MOUSE ANTI-HUMAN IMMUNODEFICIENCY VIRUS (HIV-1) GP120 (1996)
Mouse anti HIV-1 GP120 (clone 1996) antibody has been developed for use in ELISA and Western blot.
PRODUCT DETAILS – MOUSE ANTI-HUMAN IMMUNODEFICIENCY VIRUS (HIV-1) GP120 (1996)
- Mouse anti Human Immunodeficiency Virus GP120 (clone 1996).
- Specific for HIV-1 gp120. Functions in ELISA and western blot vs. strain IIIb.
- Purified from ascites fluid or culture medium by protein A chromatography or sequential differential precipitations with greater than 90% purity.
- Presented in 0.01 M phosphate buffered saline, pH 7.2 with 0.1% sodium azide.
The human immunodeficiency virus HIV-1 establishes persistent infections in humans which lead to acquired immunodeficiency syndrome (AIDS). The HIV-1 envelope glycoproteins gp120 and gp41 are assembled into a trimeric complex which allows virus entry into target cells. Gp120 is a glycoprotein on the HIV envelope and acts as a receptor on the surface of the viral particle, binding to CD4 and secondary receptors on macrophages and T lymphocytes. The viral spike of HIV-1 is composed of three gp120 envelope glycoproteins attached noncovalently to three gp41 transmembrane molecules. Viral entry is initiated by binding to the CD4 receptor on the cell surface, which induces large conformational changes in gp120. This starts the process by which HIV fuses its viral membrane with the host cell membrane and enters the host cell. Gp120 has been shown to interfere with the normal function of CD4 and is at least partly responsible for the cytopathic effect of HIV (Pancera et al., 2010).
HIV-1 continues to be a major global health threat and the development of an effective vaccine is highly desirable to eradicate HIV/AIDS. Most existing viral vaccines work through the induction of neutralizing antibodies (NAbs) that block infection and/or viremia (Plotkin, 2010). However, despite great efforts, to date no HIV-1 vaccine has been developed that elicits broadly neutralizing antibodies (bNabs) to protect against infection. High antigenic diversity and densely populated N-linked glycan sites, which cover nearly the entire HIV-1 envelope protein (Env), are major roadblocks for the development of bNAbs by vaccination (van Schooten and van Gils, 2018). GP120 has been a long running target for HIV vaccine research (Duarte, 2018) but its chemical and structural properties have made it difficult for antibodies to bind to it. However, primate studies have demonstrated that recombinant gp120 can elicit protective immunity against a homologous strain of HIV-1 (Berman et al., 1990).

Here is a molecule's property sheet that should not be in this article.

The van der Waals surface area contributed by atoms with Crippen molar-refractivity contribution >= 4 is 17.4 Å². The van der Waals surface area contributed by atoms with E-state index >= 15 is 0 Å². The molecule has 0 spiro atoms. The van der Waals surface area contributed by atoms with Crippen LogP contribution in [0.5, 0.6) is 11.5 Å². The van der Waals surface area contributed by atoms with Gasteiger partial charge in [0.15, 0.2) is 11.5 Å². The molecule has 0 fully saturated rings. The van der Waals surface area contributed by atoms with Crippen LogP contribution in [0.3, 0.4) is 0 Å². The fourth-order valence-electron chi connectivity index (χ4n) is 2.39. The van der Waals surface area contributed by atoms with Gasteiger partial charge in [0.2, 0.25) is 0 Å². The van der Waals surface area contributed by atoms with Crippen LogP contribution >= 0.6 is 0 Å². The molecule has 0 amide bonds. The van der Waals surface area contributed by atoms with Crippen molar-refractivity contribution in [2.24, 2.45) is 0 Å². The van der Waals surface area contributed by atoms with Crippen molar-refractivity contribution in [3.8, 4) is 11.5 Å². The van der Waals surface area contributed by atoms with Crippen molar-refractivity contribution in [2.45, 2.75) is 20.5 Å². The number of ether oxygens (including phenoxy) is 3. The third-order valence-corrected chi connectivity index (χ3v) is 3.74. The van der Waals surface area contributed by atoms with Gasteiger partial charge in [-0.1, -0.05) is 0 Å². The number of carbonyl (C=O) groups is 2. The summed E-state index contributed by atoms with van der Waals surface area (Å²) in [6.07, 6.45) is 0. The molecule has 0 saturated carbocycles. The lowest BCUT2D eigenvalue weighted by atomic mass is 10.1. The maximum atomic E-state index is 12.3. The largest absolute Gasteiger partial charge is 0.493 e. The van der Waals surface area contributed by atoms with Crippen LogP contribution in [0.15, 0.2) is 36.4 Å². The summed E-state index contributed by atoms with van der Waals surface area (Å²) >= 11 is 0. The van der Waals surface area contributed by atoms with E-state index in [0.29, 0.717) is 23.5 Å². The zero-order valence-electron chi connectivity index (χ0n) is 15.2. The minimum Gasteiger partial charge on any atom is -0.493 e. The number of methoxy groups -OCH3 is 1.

- Berman et al. (1990). Protection of chimpanzees from infection by HIV-1 after vaccination with recombinant glycoprotein gp120 but not gp160. Nature 345, 622–625.
- Duarte J (2018). HIV vaccines: gp120 and beyond Nature Milestones. HIV Research p11.
- Pancera et al. (2010). Structure of HIV-1 gp120 with gp41-interactive region reveals layered envelope architecture and basis of conformational mobility. Proc Natl Acad Sci U S A. 107(3):1166-71.
- Plotkin SA (2010). Correlates of protection induced by vaccination. Clin Vaccine Immunol. 17(7):1055-65.
- Malecki and Saetre (2018). HIV Universal Vaccine. Mol Cell Ther. 6(1). pii: 5.
- van Schooten and van Gils (2018). HIV-1 immunogens and strategies to drive antibody responses towards neutralization breadth. Retrovirology. 15(1):74.